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Shopify shares fall to pre-pandemic levels as ecommerce slows

The Shopify share price has struggled so far in 2022 as ecommerce growth slows, but analysts remain optimistic about the stock’s long-term performance. The company, which helps ecommerce firms sell products online, settled a $2.1bn acquisition of Deliverr that is expected to help improve supply chain visibility in its fulfilment business.

Shopify [SHOP] shares have tumbled back down to pre-pandemic levels after the group missed first-quarter revenue and earnings estimates.

The company reported a revenue rise of 22% year-over-year to $1.2bn on 5 May, which narrowly missed analyst expectations of $1.25bn. A significant drop in earnings, which came in at $0.20, also failed to reach forecasts of $0.63.

Shopify’s $1.4bn net loss for the first quarter joins other ecommerce stocks such as Amazon [AMZN] and Farfetch [FTCH], which have signalled slowing demand for online spending in recent earnings releases. Rising inflation, supply chain difficulties and the reopening of physical stores have impacted demand for the market.

However, there was still some cause for optimism. Monthly recurring revenues rose 17% year-over-year to $105.2m, helped by a growth in the number of merchants using its platform and increased use of its Point of Sale (POS) Pro service at retail locations. Merchant solutions revenues climbed 29% to $858.9m, with more demand for Shopify Payments, Capital and Markets as merchants looked to ramp up cross-border services.

Shopify also announced a $2.1bn acquisition of San Francisco-based logistics startup Deliverr, which aims to improve supply chain visibility and last mile deliveries for customers.

Shopify shares reach 52-week low

Despite continued revenue growth and signs of expansion, the Shopify share price tumbled 14.9% to close at $413.09 after its Q1 announcement on 5 May. The stock’s 246.4% rise between 2020 and 2021 has been wiped out so far this year, as shares drop 75.5% year-to-date to a 52-week low of $337.29 during intraday trading on 9 May.

Investor sentiment has likely been damaged further by Shopify’s forward-looking outlook, which stated that year-over-year revenue growth would be lower in the first half of the year and highest in the fourth quarter of 2022.

In addition, its change in terms and conditions for app and theme developers eliminated its revenue share from its partners’ first $1m of revenue per year. This system was also not in place in the first half of last year, the company pointed out.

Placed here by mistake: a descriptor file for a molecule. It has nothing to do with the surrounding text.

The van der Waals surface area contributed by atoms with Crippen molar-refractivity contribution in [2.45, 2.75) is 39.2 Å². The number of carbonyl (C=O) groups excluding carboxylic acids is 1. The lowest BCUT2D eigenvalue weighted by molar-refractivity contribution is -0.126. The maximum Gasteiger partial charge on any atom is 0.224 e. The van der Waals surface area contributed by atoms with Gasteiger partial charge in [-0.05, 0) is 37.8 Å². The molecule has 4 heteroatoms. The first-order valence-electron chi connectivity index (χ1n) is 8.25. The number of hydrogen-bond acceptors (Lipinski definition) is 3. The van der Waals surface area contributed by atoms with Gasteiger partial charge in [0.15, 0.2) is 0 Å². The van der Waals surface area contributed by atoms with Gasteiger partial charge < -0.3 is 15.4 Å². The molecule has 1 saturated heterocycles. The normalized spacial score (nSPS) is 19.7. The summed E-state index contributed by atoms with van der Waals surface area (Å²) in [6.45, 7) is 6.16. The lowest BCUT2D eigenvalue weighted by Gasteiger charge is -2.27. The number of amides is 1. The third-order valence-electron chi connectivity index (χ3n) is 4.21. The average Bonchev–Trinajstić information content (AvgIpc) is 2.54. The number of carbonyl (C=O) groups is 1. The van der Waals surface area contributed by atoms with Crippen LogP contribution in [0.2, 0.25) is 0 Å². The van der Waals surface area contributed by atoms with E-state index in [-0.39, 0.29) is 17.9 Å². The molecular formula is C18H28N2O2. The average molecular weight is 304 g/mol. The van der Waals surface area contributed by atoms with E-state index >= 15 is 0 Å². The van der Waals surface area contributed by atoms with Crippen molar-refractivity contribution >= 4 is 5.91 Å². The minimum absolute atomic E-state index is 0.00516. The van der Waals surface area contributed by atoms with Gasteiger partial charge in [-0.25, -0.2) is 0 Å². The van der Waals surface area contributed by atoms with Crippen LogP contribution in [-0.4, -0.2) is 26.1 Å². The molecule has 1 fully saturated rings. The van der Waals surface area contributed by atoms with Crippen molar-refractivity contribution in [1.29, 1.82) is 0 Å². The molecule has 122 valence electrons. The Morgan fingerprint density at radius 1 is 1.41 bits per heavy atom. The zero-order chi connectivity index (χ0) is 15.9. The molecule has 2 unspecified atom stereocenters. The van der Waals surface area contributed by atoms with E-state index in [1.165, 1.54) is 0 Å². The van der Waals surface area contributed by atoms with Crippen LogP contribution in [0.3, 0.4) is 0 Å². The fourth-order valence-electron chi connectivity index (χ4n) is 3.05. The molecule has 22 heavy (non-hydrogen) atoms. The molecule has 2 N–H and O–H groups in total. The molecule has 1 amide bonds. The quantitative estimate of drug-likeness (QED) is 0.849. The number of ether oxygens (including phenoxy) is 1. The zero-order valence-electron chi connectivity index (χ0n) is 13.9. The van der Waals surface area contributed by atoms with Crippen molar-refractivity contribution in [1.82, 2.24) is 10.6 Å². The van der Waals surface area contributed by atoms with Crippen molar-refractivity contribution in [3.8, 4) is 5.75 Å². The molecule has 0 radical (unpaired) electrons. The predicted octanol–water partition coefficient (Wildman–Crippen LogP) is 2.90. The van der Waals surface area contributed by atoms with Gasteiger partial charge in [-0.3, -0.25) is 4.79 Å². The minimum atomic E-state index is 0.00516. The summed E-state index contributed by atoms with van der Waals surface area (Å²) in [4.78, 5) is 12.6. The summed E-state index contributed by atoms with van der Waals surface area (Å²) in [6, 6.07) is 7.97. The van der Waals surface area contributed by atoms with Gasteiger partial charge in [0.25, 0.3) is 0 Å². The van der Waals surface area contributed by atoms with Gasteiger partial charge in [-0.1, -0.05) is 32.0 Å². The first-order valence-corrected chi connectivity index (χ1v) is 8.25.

The group also highlighted the impact of high inflation on consumer spending at the Q1 update — something that is likely to remain a headwind for the rest of 2022.

Stock split announcement falls flat

Shopify also failed to fire up its retail investors with last month’s news of a stock split. On 11 April, after its first quarter earnings call, the company announced a 10-for-1 split of its Class A and Class B shares to be voted on at its AGM and shareholder meeting in June. According to Bloomberg, retail traders almost doubled their daily average purchases of the stock to $8.3m in the two sessions after the split announcement.

While the stock opened 2.1% higher the day after the news, the prospect of a stock split did little to alter the Shopify share price’s downward trajectory. The stock fell 5.9% in the week following the announcement. 

Its plan to give CEO Tobi Lutke (pictured) a special ‘founder share’ to preserve his voting power had, it appears, been given the thumbs down from investors. While stock splits have helped other companies to boost their share prices, the plan bounced back for Shopify.  “Non-fundamental tricks like stock splits tend to boost prices more when stock price momentum is positive,” David Trainer, CEO of research firm New Constructs, told Bloomberg.

Analysts remain optimistic on Shopify

Despite these headwinds, analysts are still broadly positive about Shopify’s stock. According to 45 analysts polled by MarketScreener, the stock has a consensus ‘outperform’ rating and a target price of $748. That is largely down to its position in the ecommerce sector which, despite losing some of the momentum it saw in the early stages of the pandemic, remains the future of retail in both developed and developing markets.

As reported by The Fly, Baird analyst Colin Sebastian gives the stock an ‘outperform’ rating and a $630 target price. He said the missed Q1 expectations were not a surprise, given “weakening ecommerce trends since mid-February”. While he sees very compelling long-term growth opportunities for Shopify across ecommerce, payments, software and fulfilment, he remains cautious about its near-term outlook as “the macro environment and shifting consumer spending patterns likely remain challenging until later in Q3”.

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